This is a guest post by Cristian Campos
In manufacturing environments, especially in high-volume production processes, it is important to ensure the highest Machine availability rate for critical equipment as a crucial factor in achieving the expected output goals. The more the availability value there is, the better the plant’s capacity to achieve production requirements since the time available for each piece of equipment will be maximized.
Availability issues identified; How to start?
It is important for organizations with low performance to evaluate the availability values for the critical equipment by defining a goal and tracking the performance and availability trend against that defined target, and if it applies, create, and implement a plan to obtain results more quickly by executing the following steps based on the results obtained in its application in a real case.
Steps to improve machine availability
- Step 1: status ‘Like new’:
This step proposes to identify the baseline conditions for the equipment and make the necessary interventions in the equipment to reestablish ‘factory settings’ or have new-like conditions possible. When the equipment brings factory settings or values, it is essential to set them. If there are damaged or worn parts or they must be replaced. Any other adjustment recommended by the manufacturer or identified by process experts should be considered in this step.
- Step 2: Downtime causes:
It is essential to define the top three downtime causes for each equipment category (Pareto analysis can be used in this step) based on available historical data. The objective of this analysis is to have a quick idea about the issues to prioritize to have a significant improvement in the availability value. A strong recommendation for this analysis is important to include the equipment operator’s feedback and the vendor recommendations included in the equipment manual.
- Step 3: Troubleshooting checklist:
Once the top three main downtime causes have been identified, use a checklist with instructions to address the downtime causes during a troubleshooting activity. This recommendation will allow all the technicians to address the issues and reduce the operation’s time out, reducing the impact of different technical levels within the technician’s group. Additionally, the checklist should be part of the equipment documentation in the maintenance area.
- Step 4: Training:
A training system should be in place to assure that all the technicians involved are adequately trained and have the required technical level to address any downtime issue and therefore reduce the downtime. Additionally, a troubleshooting checklist can be used as a guide for training purposes.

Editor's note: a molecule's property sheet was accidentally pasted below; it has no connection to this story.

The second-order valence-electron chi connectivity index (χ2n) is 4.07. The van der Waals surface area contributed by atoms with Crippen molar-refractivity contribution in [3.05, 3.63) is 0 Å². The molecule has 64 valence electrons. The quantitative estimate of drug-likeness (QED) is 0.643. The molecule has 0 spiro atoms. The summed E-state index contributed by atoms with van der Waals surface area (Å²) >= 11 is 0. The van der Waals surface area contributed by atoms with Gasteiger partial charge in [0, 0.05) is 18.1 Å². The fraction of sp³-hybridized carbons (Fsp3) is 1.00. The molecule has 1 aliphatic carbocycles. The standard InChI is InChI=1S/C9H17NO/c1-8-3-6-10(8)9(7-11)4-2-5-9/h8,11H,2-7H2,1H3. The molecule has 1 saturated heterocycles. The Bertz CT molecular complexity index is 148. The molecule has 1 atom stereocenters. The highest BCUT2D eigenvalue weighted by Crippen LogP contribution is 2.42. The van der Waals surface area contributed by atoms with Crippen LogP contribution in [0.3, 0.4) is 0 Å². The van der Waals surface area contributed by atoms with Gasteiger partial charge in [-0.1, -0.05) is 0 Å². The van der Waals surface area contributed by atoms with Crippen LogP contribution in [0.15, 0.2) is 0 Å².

- Step 5: Critical spare parts list:
It is important to define a list of critical spare parts and as well as having those parts available when needed. Downtimes caused by a lack of a spare can be easily eliminated with this recommendation.
- Step 6: Equipment Failure Modes Analysis:
If the equipment under analysis has a formal Equipment Failure Modes Analysis document, it is important to execute an assessment to define if any update is required after the analysis has been made. If there is no formal Equipment Failure Modes Analysis document, the recommendation is to create a preliminary failure modes file based on the top three downtime causes results. It is essential to have documentation that could help the maintenance group to be more efficient and then increase availability values. The Equipment Failure Modes Analysis will be another input for the training process.
Regarding documentation, if more documents need to be updated with the information resulting from the quick list of recommendations, it is important to do so.
Once availability value has been increased? What is next?
This list is a recommended sequence of steps to execute a preliminary availability improvement project to have quick positive results in equipment performance; accelerating initial results is the primary purpose of this sequence. Besides the performance improvement, the people in the operations organization need to see results as part of the motivation to continue the process successfully. Once the initial results are measurable, the next step is to execute a formal maintenance improvement analysis such as RCM, RCA, or equivalent to achieve sustainable results with a strong methodology if necessary.